The General Assembly endorsed the recommendation in a resolution, but according to employees and documents, Secretary-General António Guterres failed to provide such a proposal, instead telling the committee that “any upgrade to existing infrastructures to accommodate bicycle parking would require extensive planning and resources to mitigate security risks.”

It also adds that providing bicycle access to the inside of the United Nations complex and parking garage would “compromise security operations.”

“I had the sense for quite a while that the administration was pretty unresponsive. The General Assembly, basically the parliament of the UN, made a decision that the UN administration needed to come up with a more convenient solution and there was not much movement,” said Fenchel.

A car entering through the main security gate at the UN. Photo: Julianne Cuba
A car entering through the main security gate at the UN. Photo: Julianne Cuba

Not only that, like many private residential buildings and universities across the city, the UN last November banned all electric — and for some reason folding — bikes from its entire campus, in the wake of the rising number of fires stemming from lithium-ion batteries. The email announcing the ban encouraged riders to use the parking facility at 48th Street, which is equipped with electric bike charging.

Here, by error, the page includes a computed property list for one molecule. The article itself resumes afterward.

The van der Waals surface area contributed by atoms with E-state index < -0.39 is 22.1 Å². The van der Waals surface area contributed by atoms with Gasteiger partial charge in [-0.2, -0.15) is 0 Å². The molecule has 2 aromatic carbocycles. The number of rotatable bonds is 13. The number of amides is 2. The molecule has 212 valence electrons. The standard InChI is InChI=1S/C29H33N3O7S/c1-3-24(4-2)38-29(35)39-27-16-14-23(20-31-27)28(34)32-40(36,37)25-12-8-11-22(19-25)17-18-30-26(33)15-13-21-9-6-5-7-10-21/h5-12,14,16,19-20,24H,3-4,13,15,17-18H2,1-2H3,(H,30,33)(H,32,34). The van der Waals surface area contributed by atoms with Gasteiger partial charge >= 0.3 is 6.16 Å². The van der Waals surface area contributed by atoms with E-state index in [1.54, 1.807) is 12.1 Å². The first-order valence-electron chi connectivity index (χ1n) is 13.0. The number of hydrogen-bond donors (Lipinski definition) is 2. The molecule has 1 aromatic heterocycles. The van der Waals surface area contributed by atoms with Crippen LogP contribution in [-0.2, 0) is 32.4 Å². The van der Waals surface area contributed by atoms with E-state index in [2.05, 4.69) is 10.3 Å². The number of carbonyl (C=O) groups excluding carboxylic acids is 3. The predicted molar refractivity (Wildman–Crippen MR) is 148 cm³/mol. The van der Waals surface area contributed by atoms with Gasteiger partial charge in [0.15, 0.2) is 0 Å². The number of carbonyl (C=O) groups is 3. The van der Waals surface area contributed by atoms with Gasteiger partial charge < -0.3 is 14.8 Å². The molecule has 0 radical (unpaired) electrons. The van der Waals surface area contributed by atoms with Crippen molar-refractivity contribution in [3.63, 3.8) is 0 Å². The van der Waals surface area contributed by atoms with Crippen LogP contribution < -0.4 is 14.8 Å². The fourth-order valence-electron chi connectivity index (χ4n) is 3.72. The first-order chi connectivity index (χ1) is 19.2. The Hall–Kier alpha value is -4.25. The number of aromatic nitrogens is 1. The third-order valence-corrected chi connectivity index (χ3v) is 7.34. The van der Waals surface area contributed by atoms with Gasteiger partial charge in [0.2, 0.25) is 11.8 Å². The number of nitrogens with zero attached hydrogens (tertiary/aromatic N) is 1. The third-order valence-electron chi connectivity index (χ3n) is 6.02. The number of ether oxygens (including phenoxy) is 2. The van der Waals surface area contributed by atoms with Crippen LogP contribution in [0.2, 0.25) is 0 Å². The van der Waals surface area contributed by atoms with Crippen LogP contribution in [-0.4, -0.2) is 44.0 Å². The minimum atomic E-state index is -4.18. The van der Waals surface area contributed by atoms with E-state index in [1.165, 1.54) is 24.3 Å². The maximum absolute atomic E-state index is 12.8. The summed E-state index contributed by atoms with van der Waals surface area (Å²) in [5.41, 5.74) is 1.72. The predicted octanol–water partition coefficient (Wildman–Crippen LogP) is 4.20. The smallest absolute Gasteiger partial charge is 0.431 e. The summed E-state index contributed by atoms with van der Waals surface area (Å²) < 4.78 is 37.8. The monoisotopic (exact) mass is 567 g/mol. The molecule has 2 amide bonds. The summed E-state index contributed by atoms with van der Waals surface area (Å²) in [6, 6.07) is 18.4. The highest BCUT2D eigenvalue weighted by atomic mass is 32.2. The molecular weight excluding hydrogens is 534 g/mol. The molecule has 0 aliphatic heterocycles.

“We shouldn't hide the bicycles, it’s a statement. Foldable bikes, e-bikes are part of our reality. I think those who are using foldable bikes and electric bikes, other solutions should be identified as well,” said Feruta, who added that he helped facilitate bike parking right in front of the government office buildings in Romania.

But of course, Teslas and other electric vehicles are allowed on the grounds, employees say — a hypocrisy that staffers are starting to forcefully push back on, ahead of the UN's annual World Bicycle Day, which promotes the bicycle as an "instrument of sustainable transportation" and as having a "positive impact on climate." (Last year, ahead of World Bicycle Day, the United Nations gave an award to Clarence Eckerson Jr., the cycling advocate behind Streetsfilms.)

“People are realizing this does not make sense at all. People are complaining about the difference of treatment between bikes and cars,” said one UN employee who spoke on the condition of anonymity because he is not authorized to speak on the record. “Preaching about climate change and everything at the same time.”

At a daily news briefing on Wednesday, a spokesperson for the Secretary-General told reporters that Guterres has put forward a budget proposal to the General Assembly for 2024 to expand bike parking for all staff, including reporters, and move it closer to the main entrance. The spokesperson added that Guterres wants to move the needle on having the UN’s climate goals more closely align with its bike policies.

“We want to see greater bike access. We want to be more bike friendly. We want to be more friendly, full stop,” the spokesperson, Stephane Dujarric, told reporters. "And this is a step in the right direction. It's gone to the General Assembly because, obviously, as everything that anybody does in New York that implies real estate, implies cost. So we hope they will go through the General Assembly.”